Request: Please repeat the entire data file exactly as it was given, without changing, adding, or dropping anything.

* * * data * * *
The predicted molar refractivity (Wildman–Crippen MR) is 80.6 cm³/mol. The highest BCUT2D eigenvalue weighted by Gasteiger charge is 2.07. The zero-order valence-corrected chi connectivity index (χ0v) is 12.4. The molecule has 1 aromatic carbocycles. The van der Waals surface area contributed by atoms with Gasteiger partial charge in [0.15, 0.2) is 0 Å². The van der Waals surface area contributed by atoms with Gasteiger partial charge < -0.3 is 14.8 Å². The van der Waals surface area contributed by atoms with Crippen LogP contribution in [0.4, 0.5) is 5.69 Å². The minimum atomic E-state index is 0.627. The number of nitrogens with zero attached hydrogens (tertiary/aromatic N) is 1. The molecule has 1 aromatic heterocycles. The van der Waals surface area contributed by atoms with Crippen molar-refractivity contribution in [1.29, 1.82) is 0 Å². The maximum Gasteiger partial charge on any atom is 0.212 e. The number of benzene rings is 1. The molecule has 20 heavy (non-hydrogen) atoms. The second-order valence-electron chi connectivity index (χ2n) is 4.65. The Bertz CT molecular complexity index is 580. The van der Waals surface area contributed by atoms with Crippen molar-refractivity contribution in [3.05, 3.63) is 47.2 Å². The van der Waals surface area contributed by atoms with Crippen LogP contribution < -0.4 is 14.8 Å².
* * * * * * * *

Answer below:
The predicted molar refractivity (Wildman–Crippen MR) is 80.6 cm³/mol. The highest BCUT2D eigenvalue weighted by Gasteiger charge is 2.07. The zero-order valence-corrected chi connectivity index (χ0v) is 12.4. The molecule has 1 aromatic carbocycles. The van der Waals surface area contributed by atoms with Gasteiger partial charge in [0.15, 0.2) is 0 Å². The van der Waals surface area contributed by atoms with Gasteiger partial charge < -0.3 is 14.8 Å². The van der Waals surface area contributed by atoms with Crippen LogP contribution in [0.4, 0.5) is 5.69 Å². The minimum atomic E-state index is 0.627. The number of nitrogens with zero attached hydrogens (tertiary/aromatic N) is 1. The molecule has 1 aromatic heterocycles. The van der Waals surface area contributed by atoms with Crippen molar-refractivity contribution in [1.29, 1.82) is 0 Å². The maximum Gasteiger partial charge on any atom is 0.212 e. The number of benzene rings is 1. The molecule has 20 heavy (non-hydrogen) atoms. The second-order valence-electron chi connectivity index (χ2n) is 4.65. The Bertz CT molecular complexity index is 580. The van der Waals surface area contributed by atoms with Crippen molar-refractivity contribution in [3.05, 3.63) is 47.2 Å². The van der Waals surface area contributed by atoms with Crippen LogP contribution < -0.4 is 14.8 Å².